Export Scheduled Report in an Excel Spreadsheet as an Email Attachment

People love reports. I do not know why but most of the time, the systems that I am working on always have this report module. The requirements of the report are usually given by the administrative staff. So normally the admin will always give me a sample of existing report as a reference during the development of the report module.

Previously, the admin was happy with just one report module giving them the ability to view reports by using their login id and password. After that, they wanted the function to export the report to Excel so that they could immediately work on the data analysis. Soon, they realized that logging in to the system just to view the report was a bit stupid. Thus, they required an email to be sent to them in midnight with the report in Excel format attached in the email.

Admin Loves Reading Reports (Photo Credit: Kono Aozora ni Yakusoku o)
Admin loves reading reports. Image Credits: Kono Aozora ni Yakusoku o

Although there is this cool stuff called Excel Interactive View which can generate Excel table and charts of  an HTML table on the fly, I don’t really like it. The generated Excel table looks very complicated with colourful bar appearing at the background of the cells containing numbers.

Also, as shown in the following screenshot, the Excel Interactive View does not do a good job because contact number and tutorial class number are wrongly taken as numerical data used to generate the charts. Hence, Excel Interactive View is great and convenient but it does not work in all kinds of reports.

The look-and-feel of Excel Interactive View can be simpler.
The four charts shown at the right are meaningless already.

In ASP.NET, I can have my own “Export to Excel” button by adding in the following codes in the Page_Load method of a web page.

Response.ContentType = "application/vnd.ms-excel";
Response.AddHeader("Content-Disposition", "attachment; filename=\"Sales_Report.xls\"");
string excelBody = "";

excelBody +=
 "<head>" +
 "<meta http-equiv=Content-Type content=\"text/html; charset=utf-8\">" +
 "<style>" +
 "<!--table" +
 "br {mso-data-placement:same-cell;}" +
 "tr {vertical-align:top;}" +
 "-->" +
 "</style>" +
 "</head>";
excelBody += "<body>" + <The HTML table goes here...> + "</body>";
excelBody += "</html>";
Response.Write(excelBody);

Then, I just need to redirect the user to this page when the “Export to Excel” button is pressed. This is the code used when admin staff was satisfied with just the functionality to export their reports to Excel.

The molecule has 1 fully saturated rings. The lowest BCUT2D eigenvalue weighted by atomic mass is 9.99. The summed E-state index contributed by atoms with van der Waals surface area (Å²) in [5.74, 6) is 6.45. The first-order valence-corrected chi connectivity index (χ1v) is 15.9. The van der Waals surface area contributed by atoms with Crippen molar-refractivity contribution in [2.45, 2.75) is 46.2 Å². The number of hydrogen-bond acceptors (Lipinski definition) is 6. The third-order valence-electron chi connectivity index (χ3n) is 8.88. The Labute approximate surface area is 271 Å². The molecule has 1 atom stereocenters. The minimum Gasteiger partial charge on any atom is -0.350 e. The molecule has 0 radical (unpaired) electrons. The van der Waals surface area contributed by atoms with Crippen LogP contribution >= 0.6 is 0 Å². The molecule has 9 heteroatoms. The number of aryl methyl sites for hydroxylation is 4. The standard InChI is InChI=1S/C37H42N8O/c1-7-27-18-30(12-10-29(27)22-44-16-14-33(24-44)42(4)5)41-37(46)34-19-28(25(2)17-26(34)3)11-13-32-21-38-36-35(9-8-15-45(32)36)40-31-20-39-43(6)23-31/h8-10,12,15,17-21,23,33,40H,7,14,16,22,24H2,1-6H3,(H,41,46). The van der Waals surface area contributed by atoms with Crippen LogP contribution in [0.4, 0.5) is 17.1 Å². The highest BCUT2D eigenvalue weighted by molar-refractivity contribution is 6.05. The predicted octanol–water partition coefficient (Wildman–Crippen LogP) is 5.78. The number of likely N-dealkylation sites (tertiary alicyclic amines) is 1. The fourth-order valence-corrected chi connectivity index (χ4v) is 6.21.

Soon after that, I found another great library to help generating Excel spreadsheet in C#. It is called excellibrary, which is able to be downloaded on Google Code. Thanks to the library, I am able to do a system which will automatically send out an email attached with Excel report.

To do that, firstly, I need to generate the report in Excel format with the help of excellibrary.

Workbook workbook = new Workbook();
Worksheet wsReport = new Worksheet("Sales Report");
int startingRow = 0;
wsReport.Cells[startingRow, 0] = new Cell("Column 1 Row 1");
wsReport.Cells[startingRow, 1] = new Cell("Column 2 Row 2");
...
for (int i = startingRow + 1; i < 200; i++)
{
    wsReport.Cells[i, 0] = new Cell(" "); // Some dummy empty cells
}
workbook.Worksheets.Add(wsReport);
workbook.Save("C:\\ExcelOutputs\\Sales_Report.xls");

The reason for adding some dummy empty cells in the end is because Excel will complain that it found unreadable content in Sales_Report.xls when the number of cells containing real data is too small. This is a reported issue in the excellibrary project and one workaround suggested by the users is to increase the file size by adding more rows and columns with a space.

Secondly, I send out the email by using the following code.

string sSmtpServer = "smtp.gmail.com";
MailMessage myMessage = new MailMessage();
myMessage.Body = "The report in Excel format is attached in this email.";
myMessage.Subject = "Sales Report in Excel!";
myMessage.To = "...";
// Add the file attachment to this e-mail message.
myMessage.Attachments.Add(new MailAttachment("C:\\ExcelOutputs\\Sales_Report.xls"));
myMessage.Fields["http://schemas.microsoft.com/cdo/configuration/smtpauthenticate"] = 1;
myMessage.Fields["http://schemas.microsoft.com/cdo/configuration/sendusing"] = 2;
myMessage.Fields["http://schemas.microsoft.com/cdo/configuration/sendusername"] = "...";
myMessage.Fields["http://schemas.microsoft.com/cdo/configuration/sendpassword"] = "...";
myMessage.Fields["http://schemas.microsoft.com/cdo/configuration/smtpserverport"] = "465";
myMessage.Fields["http://schemas.microsoft.com/cdo/configuration/smtpusessl"] = "true";
myMessage.From = "...";
myMessage.BodyFormat = MailFormat.Html;
SmtpMail.SmtpServer = sSmtpServer;
SmtpMail.Send(myMessage);

Finally, I just need to create a scheduled task to run this little program daily.

Yup, this is how my automatic report exporting and emailing system is done in C#.

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